1. 1. marketmonitor adapting to the challenging economic environment Dateline January 2009 The immediate outlook for key markets and sectors Every month, Atradius brings you an up to the minute snapshot report on a range of export markets and key trade sectors. Our underwriters have a specialist view of the world economy – and the industries that make that economy tick - that you won’t find in the general press coverage of events, so we hope that you will find our summary reviews a useful addition to your Atradius credit insurance. One of the most important factors that any business needs to know is the trend of insolvencies in their markets. The Expected Default Frequency (EDF) chart that you’ll find in each edition of Market Monitor is based on listed companies in the markets referred to, and the likelihood of default across all sectors within the next year. In this context, default is defined as a failure to make a scheduled payment, or the initiation of bankruptcy proceedings. Probability of default is calculated from three factors: market value of a company’s assets, its volatility and its current capital structure. As a guide, the probability of one firm in a hundred defaulting on payment is shown as 1%. On the following pages of Market Monitor, our risk experts comment on the likely real effects on trade of these trends, and on the impact of the global downturn on trade sectors that are vital to the economic welfare of chosen key markets. In this issue… …we feature the following markets: Germany – with a spotlight on the Automotive and Machines industry sectors France - with a spotlight on the Metals and Construction industry sectors United Kingdom Denmark Turkey India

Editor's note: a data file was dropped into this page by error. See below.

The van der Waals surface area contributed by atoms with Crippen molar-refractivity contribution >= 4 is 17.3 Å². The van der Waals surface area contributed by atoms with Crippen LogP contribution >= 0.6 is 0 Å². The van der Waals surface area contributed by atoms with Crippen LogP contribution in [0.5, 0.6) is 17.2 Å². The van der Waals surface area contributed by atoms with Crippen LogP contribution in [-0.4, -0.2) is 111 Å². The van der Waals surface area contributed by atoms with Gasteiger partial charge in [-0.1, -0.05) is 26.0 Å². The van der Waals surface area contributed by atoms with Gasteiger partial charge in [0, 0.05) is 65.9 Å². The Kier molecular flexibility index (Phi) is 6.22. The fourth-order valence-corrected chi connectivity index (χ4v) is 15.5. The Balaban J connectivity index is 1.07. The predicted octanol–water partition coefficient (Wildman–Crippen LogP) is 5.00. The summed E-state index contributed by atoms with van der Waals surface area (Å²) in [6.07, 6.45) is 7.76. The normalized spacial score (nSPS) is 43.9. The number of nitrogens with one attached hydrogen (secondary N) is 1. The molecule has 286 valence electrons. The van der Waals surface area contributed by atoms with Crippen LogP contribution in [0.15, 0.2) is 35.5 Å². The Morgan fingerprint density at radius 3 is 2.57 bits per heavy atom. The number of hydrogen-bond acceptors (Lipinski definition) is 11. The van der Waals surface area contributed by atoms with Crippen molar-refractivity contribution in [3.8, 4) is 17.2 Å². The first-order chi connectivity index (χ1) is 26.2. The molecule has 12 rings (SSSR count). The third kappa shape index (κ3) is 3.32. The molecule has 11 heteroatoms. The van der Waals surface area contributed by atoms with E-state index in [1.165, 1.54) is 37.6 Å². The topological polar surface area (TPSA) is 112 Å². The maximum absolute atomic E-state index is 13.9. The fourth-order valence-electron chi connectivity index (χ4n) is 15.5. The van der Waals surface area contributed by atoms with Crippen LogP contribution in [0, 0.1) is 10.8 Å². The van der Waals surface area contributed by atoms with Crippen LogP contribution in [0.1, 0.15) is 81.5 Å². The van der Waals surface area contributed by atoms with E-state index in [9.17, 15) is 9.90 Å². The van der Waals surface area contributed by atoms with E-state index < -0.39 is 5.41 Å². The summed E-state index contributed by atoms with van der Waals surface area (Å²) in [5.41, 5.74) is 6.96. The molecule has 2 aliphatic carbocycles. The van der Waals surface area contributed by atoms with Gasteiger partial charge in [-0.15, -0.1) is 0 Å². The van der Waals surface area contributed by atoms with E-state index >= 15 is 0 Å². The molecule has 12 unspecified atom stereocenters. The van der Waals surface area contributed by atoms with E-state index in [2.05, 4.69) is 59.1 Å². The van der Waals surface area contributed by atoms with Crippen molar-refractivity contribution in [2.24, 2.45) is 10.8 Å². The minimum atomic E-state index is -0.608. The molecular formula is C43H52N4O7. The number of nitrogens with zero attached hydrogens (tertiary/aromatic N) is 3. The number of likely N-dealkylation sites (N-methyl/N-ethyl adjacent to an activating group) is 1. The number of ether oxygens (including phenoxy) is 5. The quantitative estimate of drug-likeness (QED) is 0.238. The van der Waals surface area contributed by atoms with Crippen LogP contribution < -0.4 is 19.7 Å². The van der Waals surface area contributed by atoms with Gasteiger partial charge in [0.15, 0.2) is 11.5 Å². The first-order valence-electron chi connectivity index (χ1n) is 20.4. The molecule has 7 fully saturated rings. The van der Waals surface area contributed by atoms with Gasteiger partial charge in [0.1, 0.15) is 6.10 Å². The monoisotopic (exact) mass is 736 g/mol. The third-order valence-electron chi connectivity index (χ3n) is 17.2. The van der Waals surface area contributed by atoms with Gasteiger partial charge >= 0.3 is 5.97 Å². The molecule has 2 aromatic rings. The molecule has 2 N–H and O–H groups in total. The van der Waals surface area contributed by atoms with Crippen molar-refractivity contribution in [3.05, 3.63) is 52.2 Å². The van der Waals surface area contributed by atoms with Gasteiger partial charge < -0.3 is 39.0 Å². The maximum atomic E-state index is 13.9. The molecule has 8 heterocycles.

2. 2. Expected default in Western Europe and USA Source: Atradius Economic Research and KMV Credit Monitor The impact of expected default in key markets Germany The business environment Due to its high dependency on exports, Germany is much more vulnerable to a worldwide recession than other economies. Overall, exports are expected to decrease by about 9% this year. Private consumption is still stable, thanks to significantly lower energy and fuel costs, and can be seen as a stabilising factor. This might change as soon as the crisis reaches the labour market, as expected in mid-2009. Consequently, the biggest negative impact is felt by the heavily export-oriented capital goods manufacturers in the machines sector and the automotive industry (see details below). As a result of the downturn in both sectors, we also expect the metals/steel sector to come under extreme pressure over the course of this year. Whereas the large manufacturers are expected to manage the cycle, there is serious concern about small and medium-sized steel and metals traders, who have historically low solvency and high vulnerability towards price and/or demand fluctuations. Although there is currently no credit squeeze, banks are tightening credit conditions and requesting higher equity shares in the refinancing of projects. There are also increasing signs that corporate credit availability has started to deteriorate and this will undoubtedly mean that companies lacking sufficient equity reserves will not be able to get refinancing for their projects. The outlook for Germany After years of declining insolvency rates in Germany, we now expect an increase in 2009. This trend is reflected in our Expected Default Frequency indicator (see chart above). The share of companies with clearly negative indicators (e.g. payment behaviour) has grown since the beginning of 2008, also indicating an increasing insolvency risk. For all companies in all sectors sufficient liquidity and stable refinancing will be the key to survive under the current circumstances. In general, we expect that highly geared companies in whatever sector with very complex and aggressive refinancing structures have a higher probability of default in the current environment as neither banks nor other investors are willing to invest additional funds.